Overstretched supply chains have hampered the US economy recovery since President Biden took office in January, but recent reports from the Wall Street Journal and Bloomberg among others suggest that the situation may now been improving.
The first 10 months of 2021 has seen the US enjoy one of the fastest post-recession job recoveries in history, a long-awaited upturn in business investment, rising wages and record household wealth,.However, shortages have caused rising prices and wages while inflation and the supply-chain crisis mean that many consumers feel worse off despite the recovery. One gauge of consumer sentiment at the start of November 2021 found 2021 Americans more pessimistic about the nation’s economy than at any other time since the Covid-19 pandemic began in early 2020.
As in many other major economies, the recent spike in the US inflation rate is seen as having three main drivers:
- Lockdowns and the increase in working from home caused many consumers to devote a greater share of their incomes to purchasing goods relative to services;
- The government’s robust economic stimulus programmes to mitigate the impact of the pandemic gave consumers more disposable income to spend;
- Lockdowns and the resulting ripple effects also impacted on the global supply chains that facilitate the creation and disbursement of consumer goods
Collectively these caused a mismatch in supply and demand and resulted in choked ports, a shortage of semiconductors, energy rationing, and rising consumer prices.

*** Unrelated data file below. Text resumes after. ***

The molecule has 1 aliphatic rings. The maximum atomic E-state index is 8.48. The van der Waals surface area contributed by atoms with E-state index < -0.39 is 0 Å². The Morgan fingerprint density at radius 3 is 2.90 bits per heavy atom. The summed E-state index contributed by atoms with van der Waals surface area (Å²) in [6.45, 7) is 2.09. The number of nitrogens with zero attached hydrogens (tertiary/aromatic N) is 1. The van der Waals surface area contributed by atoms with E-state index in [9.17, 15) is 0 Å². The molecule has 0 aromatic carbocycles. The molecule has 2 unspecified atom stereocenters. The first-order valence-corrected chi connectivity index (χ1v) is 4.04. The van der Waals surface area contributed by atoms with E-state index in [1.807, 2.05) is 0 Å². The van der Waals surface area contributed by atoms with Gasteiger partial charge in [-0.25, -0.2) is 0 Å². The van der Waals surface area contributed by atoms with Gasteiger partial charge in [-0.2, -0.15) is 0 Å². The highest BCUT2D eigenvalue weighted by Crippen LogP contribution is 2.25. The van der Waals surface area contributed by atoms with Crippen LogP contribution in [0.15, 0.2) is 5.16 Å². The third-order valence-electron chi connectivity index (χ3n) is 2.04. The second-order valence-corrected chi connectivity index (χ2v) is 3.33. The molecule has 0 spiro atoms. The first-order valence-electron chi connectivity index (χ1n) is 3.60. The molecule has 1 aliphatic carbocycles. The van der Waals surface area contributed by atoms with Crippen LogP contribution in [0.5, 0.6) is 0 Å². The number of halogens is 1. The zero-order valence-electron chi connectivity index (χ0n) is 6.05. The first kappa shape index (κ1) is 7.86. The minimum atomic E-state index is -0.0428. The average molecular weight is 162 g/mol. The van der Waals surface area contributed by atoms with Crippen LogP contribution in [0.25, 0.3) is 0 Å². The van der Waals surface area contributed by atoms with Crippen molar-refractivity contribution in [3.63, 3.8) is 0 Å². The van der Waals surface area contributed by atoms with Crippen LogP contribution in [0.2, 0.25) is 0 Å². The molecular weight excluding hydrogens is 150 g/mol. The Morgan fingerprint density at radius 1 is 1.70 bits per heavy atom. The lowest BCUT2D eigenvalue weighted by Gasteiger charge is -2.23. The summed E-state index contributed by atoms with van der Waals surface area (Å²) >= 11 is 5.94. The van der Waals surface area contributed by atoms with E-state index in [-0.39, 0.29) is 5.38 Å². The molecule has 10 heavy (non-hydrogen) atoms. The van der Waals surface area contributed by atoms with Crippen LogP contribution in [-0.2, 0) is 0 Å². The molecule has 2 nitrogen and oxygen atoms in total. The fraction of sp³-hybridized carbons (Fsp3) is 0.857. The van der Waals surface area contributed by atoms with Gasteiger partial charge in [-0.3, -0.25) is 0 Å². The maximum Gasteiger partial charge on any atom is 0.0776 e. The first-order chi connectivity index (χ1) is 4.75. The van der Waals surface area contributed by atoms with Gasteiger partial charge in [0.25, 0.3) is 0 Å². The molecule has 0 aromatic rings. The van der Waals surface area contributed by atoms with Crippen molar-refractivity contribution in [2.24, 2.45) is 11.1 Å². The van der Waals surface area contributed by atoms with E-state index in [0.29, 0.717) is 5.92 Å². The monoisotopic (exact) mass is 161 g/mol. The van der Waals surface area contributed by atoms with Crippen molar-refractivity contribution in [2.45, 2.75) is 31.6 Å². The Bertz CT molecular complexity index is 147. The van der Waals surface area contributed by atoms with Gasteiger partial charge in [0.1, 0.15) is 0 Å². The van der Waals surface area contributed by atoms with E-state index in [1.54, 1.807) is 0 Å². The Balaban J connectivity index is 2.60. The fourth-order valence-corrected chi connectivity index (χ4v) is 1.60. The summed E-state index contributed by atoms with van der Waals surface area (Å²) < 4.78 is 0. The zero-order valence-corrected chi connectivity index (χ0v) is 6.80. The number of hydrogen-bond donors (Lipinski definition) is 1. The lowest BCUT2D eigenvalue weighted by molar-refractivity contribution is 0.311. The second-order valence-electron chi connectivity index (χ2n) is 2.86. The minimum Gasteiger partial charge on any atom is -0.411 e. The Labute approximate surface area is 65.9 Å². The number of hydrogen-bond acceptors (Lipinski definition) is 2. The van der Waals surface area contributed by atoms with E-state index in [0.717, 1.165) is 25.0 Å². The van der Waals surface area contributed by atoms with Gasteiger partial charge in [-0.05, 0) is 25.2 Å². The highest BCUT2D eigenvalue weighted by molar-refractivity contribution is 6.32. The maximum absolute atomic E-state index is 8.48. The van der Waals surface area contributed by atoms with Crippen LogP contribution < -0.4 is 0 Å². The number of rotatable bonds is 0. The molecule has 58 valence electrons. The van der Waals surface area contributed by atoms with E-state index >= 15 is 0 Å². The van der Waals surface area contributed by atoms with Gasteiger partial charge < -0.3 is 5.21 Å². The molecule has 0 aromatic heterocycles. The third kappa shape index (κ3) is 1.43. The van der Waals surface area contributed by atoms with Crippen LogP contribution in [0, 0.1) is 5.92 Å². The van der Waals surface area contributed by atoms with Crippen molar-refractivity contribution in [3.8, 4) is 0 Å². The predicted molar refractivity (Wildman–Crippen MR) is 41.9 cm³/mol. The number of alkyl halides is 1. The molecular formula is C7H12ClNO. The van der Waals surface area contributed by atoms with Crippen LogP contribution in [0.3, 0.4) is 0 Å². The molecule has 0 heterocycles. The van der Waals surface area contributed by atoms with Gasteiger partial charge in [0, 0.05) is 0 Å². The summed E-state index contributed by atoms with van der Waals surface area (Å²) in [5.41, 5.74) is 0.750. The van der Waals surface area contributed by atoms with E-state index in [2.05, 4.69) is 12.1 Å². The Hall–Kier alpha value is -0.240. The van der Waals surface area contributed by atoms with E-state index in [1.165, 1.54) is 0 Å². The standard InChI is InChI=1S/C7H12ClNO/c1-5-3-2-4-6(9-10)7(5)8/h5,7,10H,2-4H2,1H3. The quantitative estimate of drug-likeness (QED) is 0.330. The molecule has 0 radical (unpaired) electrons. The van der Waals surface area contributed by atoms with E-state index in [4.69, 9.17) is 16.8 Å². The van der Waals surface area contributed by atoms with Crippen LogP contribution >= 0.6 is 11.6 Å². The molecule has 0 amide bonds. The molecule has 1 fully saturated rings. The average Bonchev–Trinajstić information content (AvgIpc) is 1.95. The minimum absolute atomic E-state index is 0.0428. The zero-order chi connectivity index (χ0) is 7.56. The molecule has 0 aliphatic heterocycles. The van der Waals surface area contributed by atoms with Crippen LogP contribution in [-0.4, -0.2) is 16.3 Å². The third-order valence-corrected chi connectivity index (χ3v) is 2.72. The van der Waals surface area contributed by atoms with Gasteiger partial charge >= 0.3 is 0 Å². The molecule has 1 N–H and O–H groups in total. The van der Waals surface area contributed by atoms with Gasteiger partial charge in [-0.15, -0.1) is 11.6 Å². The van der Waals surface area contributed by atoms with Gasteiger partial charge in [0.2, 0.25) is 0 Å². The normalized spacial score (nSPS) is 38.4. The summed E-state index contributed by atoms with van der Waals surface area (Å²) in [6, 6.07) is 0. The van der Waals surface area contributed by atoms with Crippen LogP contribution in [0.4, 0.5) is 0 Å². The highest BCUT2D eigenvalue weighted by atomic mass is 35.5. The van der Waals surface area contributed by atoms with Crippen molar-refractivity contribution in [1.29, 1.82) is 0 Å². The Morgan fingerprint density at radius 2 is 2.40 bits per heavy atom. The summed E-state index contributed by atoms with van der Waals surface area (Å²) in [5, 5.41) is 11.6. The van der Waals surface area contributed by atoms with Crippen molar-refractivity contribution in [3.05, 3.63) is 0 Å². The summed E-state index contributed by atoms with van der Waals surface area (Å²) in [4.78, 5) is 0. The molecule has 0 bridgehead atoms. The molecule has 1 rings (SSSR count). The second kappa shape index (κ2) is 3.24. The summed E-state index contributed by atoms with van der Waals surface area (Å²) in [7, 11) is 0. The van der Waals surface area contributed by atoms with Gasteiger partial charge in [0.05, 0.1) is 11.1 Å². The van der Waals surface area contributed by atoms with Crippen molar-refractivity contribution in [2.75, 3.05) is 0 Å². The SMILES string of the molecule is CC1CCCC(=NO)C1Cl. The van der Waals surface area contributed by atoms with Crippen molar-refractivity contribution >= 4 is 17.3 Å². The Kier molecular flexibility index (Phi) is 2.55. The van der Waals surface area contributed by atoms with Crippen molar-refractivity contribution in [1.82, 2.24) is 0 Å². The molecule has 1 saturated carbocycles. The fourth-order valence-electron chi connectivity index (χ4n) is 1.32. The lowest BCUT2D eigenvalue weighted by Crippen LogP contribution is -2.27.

Policymakers have several options for restoring more of the balance. One is to reduce demand through policies that lower the amount of money that consumers have to spend, such as raising interest rates to increase the cost of credit and cutting social spending to reduce households’ disposal incomes, etc. This would ease inflation at the cost of slower economic growth and more consumers below the poverty line.
Alternatively, policymakers could hold off from measures to cool the economy in the hope that supply eventually rises to meet demand, as major manufacturing centres return to full capacity and firms expand production to meet with consumer demand. This approach comes with a higher risk of inflation, but also better prospects for growth and employment.
Causes for optimism
Recently the case for the latter option has strengthened as reports suggest that while global supply chain restrictions continue, the worst might be over. Reports have highlighted six more positive developments: